The other half of the conference delegates are supposed to represent ALP branches. Around 15 percent of these branch delegates are appointed by moribund, factionalized policy caucuses and forums, whose members were selected at the previous conference and typically meet only for this purpose. The remaining 35 percent are chosen indirectly. Local branches elect electorate council delegates, who then elect conference delegates.
This interlocking system of rotten boroughs may be fiendishly complicated, but the political outcome it delivers is perfectly clear. According to the forms submitted by the Labor factions to accredit their delegates, the Right controls two-thirds of each of these party bodies, even though the party membership tilts left.
In a party with healthy, active branches, you might expect members to protest against the lack of representation for their views. However, most Labor branches are equally undemocratic and run by a single faction. Often branches exist only on paper or else conduct the bare minimum of two uncontested meetings each year. The ALP deems a meeting valid if it has just seven attendees — five if the branch is in a regional area — yet most branches barely manage to clear this low bar.
It’s a major achievement if a local branch can field as many as eight members for canvassing. It would certainly be unthinkable for the ALP to mobilize tens of thousands of members and volunteers, as the movements behind Jeremy Corbyn and Bernie Sanders did. But this is the way the Right faction likes it. After all, an active membership might insist on having a say in how the party is run.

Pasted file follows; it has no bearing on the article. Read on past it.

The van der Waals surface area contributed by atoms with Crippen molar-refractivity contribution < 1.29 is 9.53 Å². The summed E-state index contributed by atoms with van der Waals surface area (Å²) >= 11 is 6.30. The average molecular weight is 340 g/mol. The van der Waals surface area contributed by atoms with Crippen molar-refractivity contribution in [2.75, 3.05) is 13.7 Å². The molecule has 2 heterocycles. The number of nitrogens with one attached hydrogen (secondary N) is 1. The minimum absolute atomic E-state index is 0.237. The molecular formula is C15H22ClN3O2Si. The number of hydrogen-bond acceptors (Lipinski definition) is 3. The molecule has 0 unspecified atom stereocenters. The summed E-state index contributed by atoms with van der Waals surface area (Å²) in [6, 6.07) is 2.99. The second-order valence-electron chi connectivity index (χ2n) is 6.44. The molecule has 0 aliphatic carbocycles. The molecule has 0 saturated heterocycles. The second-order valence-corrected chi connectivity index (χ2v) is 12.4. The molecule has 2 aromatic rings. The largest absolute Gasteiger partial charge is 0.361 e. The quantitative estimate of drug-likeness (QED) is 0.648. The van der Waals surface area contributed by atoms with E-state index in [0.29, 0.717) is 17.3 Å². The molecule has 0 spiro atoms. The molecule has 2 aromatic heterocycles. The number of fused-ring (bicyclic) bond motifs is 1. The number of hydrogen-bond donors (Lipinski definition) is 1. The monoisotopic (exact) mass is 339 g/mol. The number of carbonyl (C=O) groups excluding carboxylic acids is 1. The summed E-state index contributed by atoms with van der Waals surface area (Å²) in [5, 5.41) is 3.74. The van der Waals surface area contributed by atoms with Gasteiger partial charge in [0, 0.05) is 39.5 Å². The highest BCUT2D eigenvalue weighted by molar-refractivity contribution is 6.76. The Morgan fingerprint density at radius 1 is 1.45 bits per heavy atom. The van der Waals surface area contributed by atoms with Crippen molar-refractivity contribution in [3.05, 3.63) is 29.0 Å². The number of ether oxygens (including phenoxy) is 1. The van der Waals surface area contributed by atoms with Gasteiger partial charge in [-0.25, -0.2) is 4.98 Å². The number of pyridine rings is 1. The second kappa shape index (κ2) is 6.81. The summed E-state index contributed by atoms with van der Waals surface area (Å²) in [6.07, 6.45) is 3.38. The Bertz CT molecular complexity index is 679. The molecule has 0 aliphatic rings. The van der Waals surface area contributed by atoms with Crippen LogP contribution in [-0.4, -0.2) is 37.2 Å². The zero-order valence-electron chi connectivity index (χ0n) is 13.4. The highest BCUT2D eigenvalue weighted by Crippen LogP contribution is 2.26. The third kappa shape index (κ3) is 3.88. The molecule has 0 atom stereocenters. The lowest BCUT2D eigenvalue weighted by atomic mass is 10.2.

Ironically, the pandemic has disrupted this system of control to some extent by making it impossible to hold branch meetings in person. Online meetings are much more accessible for people who work long hours or for parents with caring commitments. But NSW Labor clearly finds the idea of greater public engagement terrifying.
Until recently, the Right insisted that voting must still take place at in-person meetings, disenfranchising the elderly and vulnerable, and forcing members to risk their lives for basic voting entitlements. In response, Left activists held their own online mass meeting, attended by hundreds of ALP members. The meeting voted by a 98 percent margin to recognize online branches.
How the Left Could Win
Each faction, Right and Left, has a relatively straightforward path toward defeating its rival, if it wants to. The Right faction’s control over the conference gives it a total stranglehold over the party’s machinery, and with it, the membership lists and campaign funds. The Right could use the Internal Appeals Tribunal to expel left-wing troublemakers, who would have no legal recourse.
The Left’s path to victory would be to mobilize party members in a struggle to break open the party’s rotten edifice. There are clear historical precedents for such an approach. In the 1980s, Peter Baldwin went door to door in the historic inner-city fortresses of the NSW Right, recruiting members to support the left-wing current and exposing the Right’s organizational skullduggery. These activists won control of inner-city Sydney from the Right, and the area remains a Left stronghold to this day.
Instead of making deals with the Right, the Left could appeal directly to members. Empowering the membership through democratic reforms to the ALP’s structures would open the way to challenge the party’s ideological consensus on a range of issues, such as the inhumane indefinite detention of refugees in offshore prison camps that Labor currently supports or its failure to advocate a Green New Deal.